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Ministries Ban 187 Models of Auto to Reduce Pollution

The State Environmental Protection Administration, the State Economic and Trade Commission, the Ministry of Public Security and the State Administration for Industry and Commerce jointly issued a circular to ban the production and sale of 187 models of carburetor-equipped cars and mini-vans in a bid to control emissions and protect the environment.

The 187 models fail to meet national emission standards, which is in accordance with the Europe 1 emission standard.

Production of the carburetor-equipped cars and mini-vans must stop and newly-produced vehicles must abide by national emission standards, according to the circular.

The ban on the sale of these cars will start on September 1 and they will no longer be given registration, the circular said.

The State Environmental Protection Administration will co-operate with other relevant departments to help enforce the ban and enterprises that still produce and sell the vehicles will be punished.

Departments in charge will also take measures to closely watch the emission of imported carburetor-equipped cars.

Bans on other types of vehicles that do not meet national emission standards will be gradually phased in, according to Zhou Yangsheng with the pollution control department of the State Environmental Protection Administration.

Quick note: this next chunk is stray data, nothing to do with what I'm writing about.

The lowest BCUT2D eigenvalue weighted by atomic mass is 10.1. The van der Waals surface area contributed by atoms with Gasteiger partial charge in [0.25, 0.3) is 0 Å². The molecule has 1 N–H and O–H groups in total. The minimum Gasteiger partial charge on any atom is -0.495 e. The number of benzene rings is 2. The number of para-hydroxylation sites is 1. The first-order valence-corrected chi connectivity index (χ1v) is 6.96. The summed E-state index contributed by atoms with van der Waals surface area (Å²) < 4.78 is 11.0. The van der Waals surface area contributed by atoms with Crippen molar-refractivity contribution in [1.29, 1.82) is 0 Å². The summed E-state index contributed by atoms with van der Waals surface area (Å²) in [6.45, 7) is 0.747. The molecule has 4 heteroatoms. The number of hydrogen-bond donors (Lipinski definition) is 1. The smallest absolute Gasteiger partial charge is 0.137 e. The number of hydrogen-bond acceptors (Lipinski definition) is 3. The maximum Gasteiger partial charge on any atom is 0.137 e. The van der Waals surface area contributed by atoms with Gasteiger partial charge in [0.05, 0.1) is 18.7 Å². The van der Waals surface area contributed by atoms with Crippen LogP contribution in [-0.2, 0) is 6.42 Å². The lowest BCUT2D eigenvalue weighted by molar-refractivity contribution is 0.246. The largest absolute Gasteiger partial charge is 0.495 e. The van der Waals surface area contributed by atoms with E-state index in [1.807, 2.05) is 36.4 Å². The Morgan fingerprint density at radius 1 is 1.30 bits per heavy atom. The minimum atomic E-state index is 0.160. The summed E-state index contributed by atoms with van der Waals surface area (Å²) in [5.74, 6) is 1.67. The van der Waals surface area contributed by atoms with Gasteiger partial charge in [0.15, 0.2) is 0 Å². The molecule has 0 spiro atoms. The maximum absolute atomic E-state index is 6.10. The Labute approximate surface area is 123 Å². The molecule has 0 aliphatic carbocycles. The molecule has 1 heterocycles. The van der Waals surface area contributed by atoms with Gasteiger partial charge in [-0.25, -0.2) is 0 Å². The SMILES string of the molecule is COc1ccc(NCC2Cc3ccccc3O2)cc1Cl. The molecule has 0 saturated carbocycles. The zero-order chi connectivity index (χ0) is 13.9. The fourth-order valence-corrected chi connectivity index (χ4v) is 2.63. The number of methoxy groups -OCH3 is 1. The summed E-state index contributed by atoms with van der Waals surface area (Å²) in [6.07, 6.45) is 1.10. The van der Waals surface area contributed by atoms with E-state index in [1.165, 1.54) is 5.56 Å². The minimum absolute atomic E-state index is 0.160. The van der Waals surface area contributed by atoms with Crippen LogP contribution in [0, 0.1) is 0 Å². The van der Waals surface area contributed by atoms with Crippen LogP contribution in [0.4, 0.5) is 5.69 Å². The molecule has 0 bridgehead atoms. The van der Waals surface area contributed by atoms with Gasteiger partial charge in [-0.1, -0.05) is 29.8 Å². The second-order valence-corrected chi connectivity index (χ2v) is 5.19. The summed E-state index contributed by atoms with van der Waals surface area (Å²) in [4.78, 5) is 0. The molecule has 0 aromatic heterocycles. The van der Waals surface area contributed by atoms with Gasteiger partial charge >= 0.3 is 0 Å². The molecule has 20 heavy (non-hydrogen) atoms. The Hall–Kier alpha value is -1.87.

The country decided in 1998 that from January 1 of last year, all sedan manufacturers should stop producing carburetor-equipped cars and turn to the production of cars with electric fuel-injection devices and catalytic converters which purify emissions.

Cars with these devices emit 70 to 80 per cent less pollutants than those with carburetors, according to Zhou.

However, at the end of last year, there were still nearly 100,000 cars that were not equipped with electric fuel-injection devices and catalytic converters.

The country has made continuous efforts to control vehicle emissions. Since the end of last year, more than 99 per cent of gasoline in China has been unleaded.

According to Zhou, the country will try to adopt the Europe 2 emission standard in 2004.

Last Saturday the State Council enacted regulations on the recycling of vehicles that fail to meet the emission standards.

(chinadaily.com.cn 06/29/2001)

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